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'If the 20-minute red card comes in at all levels it might be a case of 'Watch out, boys''

By Paul Smith
David Rose sends off Neil Briggs (Getty)

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The Rugby Championship’s opening weekend also marked the next stage of World Rugby’s 20-minute red card trial.


Unlike the remainder of the temporary law changes currently being piloted this is not being extended across the board, so will not be seen when the European season gets underway in the autumn.

Under the trial, a player who has received a red card or two yellows may not return to the field, but can be replaced after 20 minutes.

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Jasper Wiese on settling in with the Springboks
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Jasper Wiese on settling in with the Springboks

David Rose, who refereed in the English Premiership between 2001 and 2013, believes this change is very much about the elite end of the sport where the quality of the spectacle is vital for the paying audience – either in the stadium or on TV.

“World Rugby tend to make decisions using evidence-based outcomes and lots of research,” he said.

“When we have occasionally seen players being red-carded in the opening minutes of a big game it has often diluted the contest – which is what this tries to deal with.

“Players need to adjust their approach around head contacts since with the way the protocol is now written we are ending up with a lot more red cards than used to be the case.


“A lot of people look at this and say ‘the game’s gone soft’ which is nonsense, but adjustments to the new regulations are still being made by the current generation of players and coaches.

“The protocol does allow some leeway for changes in height or angle – for instance Finn Russell was only penalised and not carded recently for his contact with Cheslin Kolbe.

“But there are still grey areas which can have an impact on the game. As a result, sometimes when a red card happens it can be seen as too much of a sanction especially when it affects the spectacle for a big crowd and watching TV audience.”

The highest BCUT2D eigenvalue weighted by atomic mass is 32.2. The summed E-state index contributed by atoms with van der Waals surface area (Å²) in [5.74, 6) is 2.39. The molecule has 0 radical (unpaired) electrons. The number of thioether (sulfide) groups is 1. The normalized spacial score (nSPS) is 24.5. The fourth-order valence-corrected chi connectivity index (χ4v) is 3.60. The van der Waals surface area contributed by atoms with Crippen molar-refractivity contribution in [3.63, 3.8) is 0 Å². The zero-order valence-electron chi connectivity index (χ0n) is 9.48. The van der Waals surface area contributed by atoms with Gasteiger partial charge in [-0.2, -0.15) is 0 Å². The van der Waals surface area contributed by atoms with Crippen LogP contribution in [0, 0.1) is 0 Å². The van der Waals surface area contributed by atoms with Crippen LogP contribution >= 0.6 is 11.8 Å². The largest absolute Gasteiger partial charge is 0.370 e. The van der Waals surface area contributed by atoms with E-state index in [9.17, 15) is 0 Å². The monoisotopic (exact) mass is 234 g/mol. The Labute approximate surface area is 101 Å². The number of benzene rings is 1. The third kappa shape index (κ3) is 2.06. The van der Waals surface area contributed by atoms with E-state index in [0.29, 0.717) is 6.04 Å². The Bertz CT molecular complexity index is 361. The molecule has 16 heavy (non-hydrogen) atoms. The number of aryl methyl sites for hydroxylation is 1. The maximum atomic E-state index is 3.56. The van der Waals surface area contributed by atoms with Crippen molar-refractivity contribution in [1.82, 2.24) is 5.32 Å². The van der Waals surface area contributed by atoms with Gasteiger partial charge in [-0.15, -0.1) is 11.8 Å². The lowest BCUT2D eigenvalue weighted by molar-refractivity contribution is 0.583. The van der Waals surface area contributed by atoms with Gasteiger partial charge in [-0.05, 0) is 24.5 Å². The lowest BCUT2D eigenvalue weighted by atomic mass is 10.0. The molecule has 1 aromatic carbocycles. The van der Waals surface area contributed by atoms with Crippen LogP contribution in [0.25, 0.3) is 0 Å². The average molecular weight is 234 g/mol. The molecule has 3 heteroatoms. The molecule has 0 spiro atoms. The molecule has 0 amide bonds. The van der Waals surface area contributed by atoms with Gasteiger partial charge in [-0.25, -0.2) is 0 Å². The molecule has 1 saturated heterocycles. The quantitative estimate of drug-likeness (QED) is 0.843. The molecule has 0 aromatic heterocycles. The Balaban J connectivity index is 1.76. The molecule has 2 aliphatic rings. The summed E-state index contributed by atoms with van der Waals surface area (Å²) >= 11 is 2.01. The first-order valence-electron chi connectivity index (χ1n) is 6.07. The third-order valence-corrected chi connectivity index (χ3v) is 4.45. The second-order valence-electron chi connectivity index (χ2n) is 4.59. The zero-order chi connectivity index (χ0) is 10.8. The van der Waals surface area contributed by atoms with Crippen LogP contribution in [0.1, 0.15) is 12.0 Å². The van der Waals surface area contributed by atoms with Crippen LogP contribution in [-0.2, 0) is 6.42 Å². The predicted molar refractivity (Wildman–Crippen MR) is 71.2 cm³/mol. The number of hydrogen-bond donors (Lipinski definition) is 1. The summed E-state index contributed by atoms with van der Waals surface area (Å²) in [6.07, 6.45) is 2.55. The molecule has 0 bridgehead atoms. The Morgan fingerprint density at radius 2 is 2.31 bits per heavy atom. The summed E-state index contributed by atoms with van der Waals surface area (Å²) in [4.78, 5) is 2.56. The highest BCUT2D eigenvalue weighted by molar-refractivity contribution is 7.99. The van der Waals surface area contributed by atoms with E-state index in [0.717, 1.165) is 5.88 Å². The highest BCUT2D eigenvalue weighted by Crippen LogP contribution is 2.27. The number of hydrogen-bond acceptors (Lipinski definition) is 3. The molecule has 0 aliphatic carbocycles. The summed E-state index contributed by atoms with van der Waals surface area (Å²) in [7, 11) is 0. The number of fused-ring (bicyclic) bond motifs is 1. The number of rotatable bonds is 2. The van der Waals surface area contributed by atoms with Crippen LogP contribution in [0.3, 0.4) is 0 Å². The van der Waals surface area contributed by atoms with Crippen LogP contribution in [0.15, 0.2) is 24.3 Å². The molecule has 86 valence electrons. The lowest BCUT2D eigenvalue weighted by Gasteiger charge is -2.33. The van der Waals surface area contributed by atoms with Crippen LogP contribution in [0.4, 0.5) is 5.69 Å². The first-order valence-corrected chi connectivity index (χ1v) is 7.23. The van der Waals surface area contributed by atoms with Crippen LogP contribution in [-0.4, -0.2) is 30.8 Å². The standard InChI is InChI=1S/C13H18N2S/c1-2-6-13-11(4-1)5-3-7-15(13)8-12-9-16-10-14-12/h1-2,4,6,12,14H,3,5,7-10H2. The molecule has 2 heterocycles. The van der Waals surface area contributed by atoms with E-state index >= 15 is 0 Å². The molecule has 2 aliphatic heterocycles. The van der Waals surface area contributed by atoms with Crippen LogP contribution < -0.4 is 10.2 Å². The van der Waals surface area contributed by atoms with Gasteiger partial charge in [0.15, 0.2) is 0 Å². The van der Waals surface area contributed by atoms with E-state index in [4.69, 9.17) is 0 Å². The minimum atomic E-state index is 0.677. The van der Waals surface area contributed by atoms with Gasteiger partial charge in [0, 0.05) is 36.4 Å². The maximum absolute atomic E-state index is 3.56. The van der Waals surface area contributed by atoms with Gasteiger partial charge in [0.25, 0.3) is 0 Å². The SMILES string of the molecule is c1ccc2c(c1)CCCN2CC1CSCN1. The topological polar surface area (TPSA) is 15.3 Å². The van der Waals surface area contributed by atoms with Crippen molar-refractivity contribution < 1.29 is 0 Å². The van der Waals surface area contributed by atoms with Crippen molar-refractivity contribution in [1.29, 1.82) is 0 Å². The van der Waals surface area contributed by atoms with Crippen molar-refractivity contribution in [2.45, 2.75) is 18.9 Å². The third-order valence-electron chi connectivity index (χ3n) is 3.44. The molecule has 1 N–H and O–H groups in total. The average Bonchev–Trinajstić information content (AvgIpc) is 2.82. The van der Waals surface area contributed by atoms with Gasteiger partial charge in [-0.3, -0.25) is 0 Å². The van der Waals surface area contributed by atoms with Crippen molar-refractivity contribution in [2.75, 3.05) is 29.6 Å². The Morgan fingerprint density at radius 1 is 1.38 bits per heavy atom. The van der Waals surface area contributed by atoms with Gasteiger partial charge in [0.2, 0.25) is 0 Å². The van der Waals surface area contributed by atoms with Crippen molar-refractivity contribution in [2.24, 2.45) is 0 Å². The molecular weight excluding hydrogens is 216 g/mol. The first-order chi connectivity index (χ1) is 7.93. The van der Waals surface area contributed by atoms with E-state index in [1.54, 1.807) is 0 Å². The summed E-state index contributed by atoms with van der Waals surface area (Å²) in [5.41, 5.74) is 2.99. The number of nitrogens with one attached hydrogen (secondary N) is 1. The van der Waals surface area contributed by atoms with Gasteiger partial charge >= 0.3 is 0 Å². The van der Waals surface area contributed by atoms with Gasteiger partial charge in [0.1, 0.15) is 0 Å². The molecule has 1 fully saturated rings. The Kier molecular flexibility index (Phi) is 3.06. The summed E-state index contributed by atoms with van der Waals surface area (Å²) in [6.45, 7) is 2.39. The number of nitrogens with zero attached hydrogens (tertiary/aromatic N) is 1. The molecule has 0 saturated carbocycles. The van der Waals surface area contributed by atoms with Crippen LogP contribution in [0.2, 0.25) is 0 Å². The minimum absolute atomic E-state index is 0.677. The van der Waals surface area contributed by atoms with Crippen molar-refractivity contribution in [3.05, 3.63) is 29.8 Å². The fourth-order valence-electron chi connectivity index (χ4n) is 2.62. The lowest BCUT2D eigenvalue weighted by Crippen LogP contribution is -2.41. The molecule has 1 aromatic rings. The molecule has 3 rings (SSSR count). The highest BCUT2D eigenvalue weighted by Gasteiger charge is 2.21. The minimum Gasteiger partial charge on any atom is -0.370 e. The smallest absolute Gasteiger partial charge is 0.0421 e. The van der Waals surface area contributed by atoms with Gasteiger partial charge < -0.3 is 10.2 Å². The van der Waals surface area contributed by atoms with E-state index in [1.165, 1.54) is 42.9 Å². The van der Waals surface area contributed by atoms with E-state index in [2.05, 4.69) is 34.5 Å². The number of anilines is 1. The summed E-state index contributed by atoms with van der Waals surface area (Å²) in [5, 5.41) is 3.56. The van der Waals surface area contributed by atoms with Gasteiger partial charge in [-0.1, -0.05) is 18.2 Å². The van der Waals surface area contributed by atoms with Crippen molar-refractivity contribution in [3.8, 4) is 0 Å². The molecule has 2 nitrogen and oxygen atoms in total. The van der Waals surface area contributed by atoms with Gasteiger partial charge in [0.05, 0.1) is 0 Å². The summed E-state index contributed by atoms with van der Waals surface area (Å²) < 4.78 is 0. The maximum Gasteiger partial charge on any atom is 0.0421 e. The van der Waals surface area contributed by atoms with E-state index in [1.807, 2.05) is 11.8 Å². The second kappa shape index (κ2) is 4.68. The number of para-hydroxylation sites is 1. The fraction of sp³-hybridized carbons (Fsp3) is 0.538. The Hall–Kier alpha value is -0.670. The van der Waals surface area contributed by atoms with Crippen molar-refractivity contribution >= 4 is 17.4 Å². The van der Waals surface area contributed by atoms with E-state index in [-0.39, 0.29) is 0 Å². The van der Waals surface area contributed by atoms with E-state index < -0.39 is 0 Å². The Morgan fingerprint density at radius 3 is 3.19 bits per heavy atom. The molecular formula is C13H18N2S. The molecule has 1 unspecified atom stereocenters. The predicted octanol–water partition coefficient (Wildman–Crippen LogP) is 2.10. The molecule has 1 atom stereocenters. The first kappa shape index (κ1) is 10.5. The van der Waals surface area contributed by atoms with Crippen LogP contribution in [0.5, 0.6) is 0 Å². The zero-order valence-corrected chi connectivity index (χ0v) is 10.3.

Rose, who took charge of over 100 Premiership games before becoming a TMO, said that while he understands the thinking behind the 20-minute red card, he still has queries in his mind.


“A lot can happen in 20 minutes as we saw with the All Blacks against Australia,” he said.

“One team could still run away with the game and ruin the spectacle so I’m still not sure it totally deals with that issue.

“This is only an elite level trial currently, but historically rugby union has worked with one set of laws from top to bottom. If this is ever brought in across the board, I would have some concerns about how it might impact at local level.

“It isn’t hard to see someone lower down the tree viewing it as an opportunity to take advantage of the situation should a game get a bit out of control as they know their team will only lose a player for 20 minutes.

“Picture a situation where a league game at the start of the season has been a bit acrimonious – if this regulation is brought in across the sport it might be a case of ‘watch out, boys’ when the return game happens in the spring.”

Rose believes other alternatives may also be worthy of consideration in an attempt to balance the need to deter foul play while taking a less punitive approach to technical infringements.

“One option may be for two technical offence yellow cards not to add up to a red in that match with the offender instead getting a one-match ban after the event,” he said.

“It might also be worth looking at the rugby league system of ‘on report’ for foul play as a means to address concerns about damaging the spectacle at elite level.”


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